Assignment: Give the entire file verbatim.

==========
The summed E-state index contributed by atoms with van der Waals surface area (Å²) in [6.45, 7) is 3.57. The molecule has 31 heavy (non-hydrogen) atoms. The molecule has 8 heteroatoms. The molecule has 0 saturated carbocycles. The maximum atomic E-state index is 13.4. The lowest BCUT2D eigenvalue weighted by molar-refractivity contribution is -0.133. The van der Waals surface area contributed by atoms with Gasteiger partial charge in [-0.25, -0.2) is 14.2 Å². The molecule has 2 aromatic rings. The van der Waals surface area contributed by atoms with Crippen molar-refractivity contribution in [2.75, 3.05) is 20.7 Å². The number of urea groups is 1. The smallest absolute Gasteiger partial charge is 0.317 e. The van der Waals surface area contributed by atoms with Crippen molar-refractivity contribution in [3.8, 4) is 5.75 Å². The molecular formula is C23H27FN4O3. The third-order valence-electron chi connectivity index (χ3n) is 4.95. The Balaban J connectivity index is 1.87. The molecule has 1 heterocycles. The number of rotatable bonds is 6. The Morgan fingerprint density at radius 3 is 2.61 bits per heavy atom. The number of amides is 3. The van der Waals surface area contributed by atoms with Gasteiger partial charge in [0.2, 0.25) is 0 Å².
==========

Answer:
The summed E-state index contributed by atoms with van der Waals surface area (Å²) in [6.45, 7) is 3.57. The molecule has 31 heavy (non-hydrogen) atoms. The molecule has 8 heteroatoms. The molecule has 0 saturated carbocycles. The maximum atomic E-state index is 13.4. The lowest BCUT2D eigenvalue weighted by molar-refractivity contribution is -0.133. The van der Waals surface area contributed by atoms with Gasteiger partial charge in [-0.25, -0.2) is 14.2 Å². The molecule has 2 aromatic rings. The van der Waals surface area contributed by atoms with Crippen molar-refractivity contribution in [2.75, 3.05) is 20.7 Å². The number of urea groups is 1. The smallest absolute Gasteiger partial charge is 0.317 e. The van der Waals surface area contributed by atoms with Crippen molar-refractivity contribution in [3.8, 4) is 5.75 Å². The molecular formula is C23H27FN4O3. The third-order valence-electron chi connectivity index (χ3n) is 4.95. The Balaban J connectivity index is 1.87. The molecule has 1 heterocycles. The number of rotatable bonds is 6. The Morgan fingerprint density at radius 3 is 2.61 bits per heavy atom. The number of amides is 3. The van der Waals surface area contributed by atoms with Gasteiger partial charge in [0.2, 0.25) is 0 Å².